Pocatello’s mayor makes $86,056.88. Pocatello is home to Idaho State University. The mayor receives the same health insurance available to full-time city employees.

The Idaho Falls mayor’s salary of $86,000 became effective Jan. 1, 2017. Idaho Falls Public Information Officer Bud Cranor said there haven’t been any increases in the mayor’s salary since then. Idaho Falls is home to much of the Idaho National Laboratory’s offices, eastern Idaho’s largest medical center and a two-year state college. It also operates its own electric utility.

In 2022, Caldwell’s mayor will make $84,830, according to ordinance 3365, which was passed in August. The city also is home to the College of Idaho.

Coeur d’Alene’s mayor makes $32,400 a year, but Coeur d’Alene has a city administrator. The mayor has a “larger policy-making role,” making the system more of a “weak mayor” one. Coeur d’Alene’s mayor receives health/medical benefits and retirement benefits.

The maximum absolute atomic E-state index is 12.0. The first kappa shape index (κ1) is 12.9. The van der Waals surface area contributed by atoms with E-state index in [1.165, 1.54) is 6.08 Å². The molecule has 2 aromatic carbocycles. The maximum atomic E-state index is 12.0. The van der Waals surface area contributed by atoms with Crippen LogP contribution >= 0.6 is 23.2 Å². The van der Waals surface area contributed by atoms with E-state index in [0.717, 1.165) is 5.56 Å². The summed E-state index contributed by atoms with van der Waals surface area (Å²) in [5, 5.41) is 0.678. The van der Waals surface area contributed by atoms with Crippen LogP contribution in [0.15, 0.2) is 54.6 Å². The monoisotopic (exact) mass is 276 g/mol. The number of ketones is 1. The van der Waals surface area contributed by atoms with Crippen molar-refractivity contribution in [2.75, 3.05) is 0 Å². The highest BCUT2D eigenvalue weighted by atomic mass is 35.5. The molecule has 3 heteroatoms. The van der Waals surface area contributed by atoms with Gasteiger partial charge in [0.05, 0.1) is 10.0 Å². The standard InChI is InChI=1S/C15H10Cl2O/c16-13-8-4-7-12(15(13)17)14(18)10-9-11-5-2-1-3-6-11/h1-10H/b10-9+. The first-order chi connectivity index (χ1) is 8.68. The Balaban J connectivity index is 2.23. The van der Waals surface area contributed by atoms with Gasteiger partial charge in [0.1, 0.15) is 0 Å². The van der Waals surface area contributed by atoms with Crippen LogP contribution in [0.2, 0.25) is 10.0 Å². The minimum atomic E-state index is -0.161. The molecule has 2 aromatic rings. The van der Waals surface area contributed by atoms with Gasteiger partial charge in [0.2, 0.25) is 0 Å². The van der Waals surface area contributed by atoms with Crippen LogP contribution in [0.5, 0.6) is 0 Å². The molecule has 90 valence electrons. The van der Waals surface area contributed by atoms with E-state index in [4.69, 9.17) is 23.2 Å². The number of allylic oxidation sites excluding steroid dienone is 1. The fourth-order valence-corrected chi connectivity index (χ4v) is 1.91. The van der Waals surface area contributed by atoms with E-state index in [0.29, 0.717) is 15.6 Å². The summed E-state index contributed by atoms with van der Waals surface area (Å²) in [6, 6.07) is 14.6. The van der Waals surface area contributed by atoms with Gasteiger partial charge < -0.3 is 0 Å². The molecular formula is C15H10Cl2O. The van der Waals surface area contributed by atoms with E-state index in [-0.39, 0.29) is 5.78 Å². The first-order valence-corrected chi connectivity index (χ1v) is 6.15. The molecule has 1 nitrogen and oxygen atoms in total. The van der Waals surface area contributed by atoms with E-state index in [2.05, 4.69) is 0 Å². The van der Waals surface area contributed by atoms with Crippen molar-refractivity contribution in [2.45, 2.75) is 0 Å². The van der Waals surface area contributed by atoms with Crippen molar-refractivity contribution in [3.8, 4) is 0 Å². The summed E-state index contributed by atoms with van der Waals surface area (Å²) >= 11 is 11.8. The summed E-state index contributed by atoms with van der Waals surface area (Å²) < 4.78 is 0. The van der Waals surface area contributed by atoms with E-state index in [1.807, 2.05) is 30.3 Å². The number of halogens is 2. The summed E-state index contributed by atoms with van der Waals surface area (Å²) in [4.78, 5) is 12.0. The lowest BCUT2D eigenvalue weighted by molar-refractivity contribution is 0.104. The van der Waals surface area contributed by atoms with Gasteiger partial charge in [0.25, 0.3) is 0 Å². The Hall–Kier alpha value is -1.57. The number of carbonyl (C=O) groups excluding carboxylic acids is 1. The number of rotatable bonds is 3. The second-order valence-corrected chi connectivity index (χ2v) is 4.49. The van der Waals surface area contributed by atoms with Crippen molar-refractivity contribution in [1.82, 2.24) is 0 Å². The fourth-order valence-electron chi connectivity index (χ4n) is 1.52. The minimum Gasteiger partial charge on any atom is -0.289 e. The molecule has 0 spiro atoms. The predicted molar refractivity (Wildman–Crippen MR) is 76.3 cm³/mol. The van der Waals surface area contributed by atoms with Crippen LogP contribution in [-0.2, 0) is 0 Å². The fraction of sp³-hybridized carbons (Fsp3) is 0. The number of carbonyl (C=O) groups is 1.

Twin Falls officials did not respond to a voicemail.

While paying a fair wage is important, for many voters, there’s a wariness of professional politicians, Kettler said.

“There’s definitely some balance,” Kettler said.

Meridian Councilman Joe Borton touched on that tension in the July 20 meeting.

“One of the things that I struggle with … is the pure community service part of what we do,” Borton said. “That’s the reward that we get … does that factor into any of the discussion to know that we should get less?”

Meridian’s compensation committee looked at many factors while it came up with the proposal. The committee can even recommend decreases if the market moves the other way.

“We take it pretty serious,” Evarts said.

Carolyn Komatsoulis covers Meridian and Ada County. Contact her at 208-465-8107 and follow her on Twitter @CKomatsoulis.